Book Reviews / Thursday, October 14th, 2021

By: Melanie Rees
Publisher: Hague Publishing
Genre: YA Fantasy

Rating: 4.5 out of 5.

Content Warning: Suicide

Petrichor is the earthy scent produced when rain falls on dry soil.

Petrichor is a beautiful book that packs in fantasy, family relationships, love, and loss. It has been years since it has rained and Clayton, a young boy, and his family are trying to make ends meet as crops will not grow and living on their ranch has become difficult. Clayton’s older brother, Davo, has passed away. Clayton loved and looked up Davo, and always remembers the good times they had. His father has become angry and withdrawn, and will not allow anyone to mention his brother’s name. Davo lived on a plot of the land that his family gave him, his home has been left untouched, and his father forbids anyone to go inside. Clayton remembers nothing about how his brother died, but he feels that when the rains come, everything will be better. One night a spirit, named Waringa, comes to Clayton in the form a fox. Waringa tells Clayton only he can make the rains come by battling the Red King and freeing the rain spirits.

What ensues is a dangerous journey that takes Clayton through the dry outback of the family ranch to battle the Red King, find, and free the rain spirits. He embarks on this journey alone. Although this is a short book at 128 pages, there are many layers to it. There is the fantasy of Waringa and the Red King, the relationship between Clayton and his family, his father’s withdrawal into himself, and, ultimately, love and healing.

The characters are very well developed. Ms. Reese perfectly captures Clayton’s sadness at what has father has become after the death of Davos. He tries to help, but he cannot penetrate the anger his father feels. Clayton desperately wants his family to be happy again, and will do anything to make the rain come. The rain will allow the crops to grow and everything will be back to normal. He’s young and doesn’t understand why his father won’t talk about Davo. He sees the world as a young boy would, and for him, the solution is simple. Clayton’s father’s grief and withdrawal is a sadness we all feel as we read the book. His mother can do nothing to help his father. She tries to keep everything calm by agreeing with him, and telling Clayton to do what his father says. Her helplessness comes across so well in the book.

The prose is beautifully written. We feel the despair when the rains do not come, the tension within the family, and Clayton trying to make things right-the way things were before Davo died. Clayton trying to remember how his brother died, not being able to talk about it, and grieving for a brother who, by his father’s actions, never existed:

“Clayton bit his tongue, trying to hold back the tears. He wound down the window, using it as an excuse to turn away and conceal his face, but as his dad drove the cattle grid onto the next paddock the shuddering of the ute dislodged a tear and it rolled down his cheek and onto his lap.” Melanie Reese, Petrichor

It was a moment of grief captured so beautifully. The grief and his family drive Clayton on his quest to free the rain spirits. He doesn’t know how to fight the Red King, he’s not sure where the rain spirits are, but he knows this is quest he must make. As he makes his way, the story unravels and the reader finds out more about Clayton, Davo and their father. What Clayton discovers is an amazing and brilliant conclusion. There are twists and turns that reader never expects.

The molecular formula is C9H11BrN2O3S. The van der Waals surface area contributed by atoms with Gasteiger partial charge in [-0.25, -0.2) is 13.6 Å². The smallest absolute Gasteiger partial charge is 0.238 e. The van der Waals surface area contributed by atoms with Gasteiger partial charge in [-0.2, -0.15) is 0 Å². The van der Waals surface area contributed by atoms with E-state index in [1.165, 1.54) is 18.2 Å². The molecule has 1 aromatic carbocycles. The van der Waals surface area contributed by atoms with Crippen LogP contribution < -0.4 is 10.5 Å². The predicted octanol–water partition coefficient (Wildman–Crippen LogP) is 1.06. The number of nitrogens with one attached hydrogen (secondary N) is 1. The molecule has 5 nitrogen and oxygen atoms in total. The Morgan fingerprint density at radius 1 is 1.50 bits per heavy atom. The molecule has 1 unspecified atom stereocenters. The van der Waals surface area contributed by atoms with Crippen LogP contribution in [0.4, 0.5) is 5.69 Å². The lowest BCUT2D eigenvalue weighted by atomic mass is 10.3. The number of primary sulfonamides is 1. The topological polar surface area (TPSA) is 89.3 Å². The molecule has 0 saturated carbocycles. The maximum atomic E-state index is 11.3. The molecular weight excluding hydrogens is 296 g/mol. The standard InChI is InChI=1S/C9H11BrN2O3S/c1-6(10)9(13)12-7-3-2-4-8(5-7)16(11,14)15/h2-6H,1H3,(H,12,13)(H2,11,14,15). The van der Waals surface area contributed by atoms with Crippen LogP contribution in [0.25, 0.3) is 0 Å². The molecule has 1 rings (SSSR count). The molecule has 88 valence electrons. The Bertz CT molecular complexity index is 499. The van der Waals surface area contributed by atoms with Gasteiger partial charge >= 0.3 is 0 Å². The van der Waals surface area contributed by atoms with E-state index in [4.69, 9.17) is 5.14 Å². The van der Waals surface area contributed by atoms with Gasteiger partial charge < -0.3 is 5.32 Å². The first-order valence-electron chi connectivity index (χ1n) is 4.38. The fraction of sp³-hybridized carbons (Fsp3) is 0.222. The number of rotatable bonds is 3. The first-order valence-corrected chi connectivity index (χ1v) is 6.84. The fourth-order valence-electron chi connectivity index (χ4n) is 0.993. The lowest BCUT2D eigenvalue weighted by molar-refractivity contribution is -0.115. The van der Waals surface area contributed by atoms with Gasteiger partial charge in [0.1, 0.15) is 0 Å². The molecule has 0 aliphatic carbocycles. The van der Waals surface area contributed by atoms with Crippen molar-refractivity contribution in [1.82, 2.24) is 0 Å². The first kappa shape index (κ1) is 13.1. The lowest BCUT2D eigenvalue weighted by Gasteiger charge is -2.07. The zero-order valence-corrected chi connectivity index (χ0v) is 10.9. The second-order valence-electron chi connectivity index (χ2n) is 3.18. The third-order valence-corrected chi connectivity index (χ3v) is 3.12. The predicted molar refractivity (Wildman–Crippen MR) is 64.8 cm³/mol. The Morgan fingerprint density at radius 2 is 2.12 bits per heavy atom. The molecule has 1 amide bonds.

Petrichor is a beautiful young adult fantasy that delves into fantasy, family interaction, love, loss and healing. It is a wonderful addition to the YA fantasy genre and I highly recommend it.

My thanks to Hague Publishing for an ARC to review.

Book Summary

Some things cannot be mended with baling twine.

Drought has turned the paddocks of Paddle Creek Station to dust. Now the death of Clayton’s older brother has shaken his family to its core and left a gaping hole in Clayton’s memory. A hole his parents won’t even discuss.

When Waringa, in the shape of a fox-spirit, tells Clayton it’s up to him to save his family and to free the rain spirits held prisoner by the demonic Red King, Clayton must find a strength within himself he never knew he possessed.

But as Waringa guides Clayton towards his ultimate battle with the Red King, his quest brings his whole family closer to the abandoned homestead where his brother died. And as it does Clayton’s actions uncover raw wounds, forcing hidden memories to surface.

About the Author

Melanie Rees has loved writing and reading speculative fiction for as long as she can remember, but started taking it seriously after a failed kidney transplant to help fill in the time and provide purpose while hooked up to dialysis machines. Since then she has published over 100 stories and poems in several anthologies by by Black Inc. and Simon & Schuster; and renowned magazines including Cosmos, Apex, Nature – Futures, and Aurealis.

She works as an environmental scientist, where she has spent a lot of time working on outback properties, wetlands, forests, and along the coast. When not playing in the dirt or stuck up a tree, she writes.

Petrichor was inspired by her time working with farmers in northern South Australia during the millennial drought and witnessing the malaise and heartache in both the community and landscapes. She wanted to capture that and address serious issues farmers were facing, but at the same time inject some “magic” into the story.

You can find Melanie and links to her other work online on Twitter, Facebook and at   

Offline she lives on the picturesque Fleurieu Peninsula on a bushland property, and lives in a strawbale house that she built with her husband.

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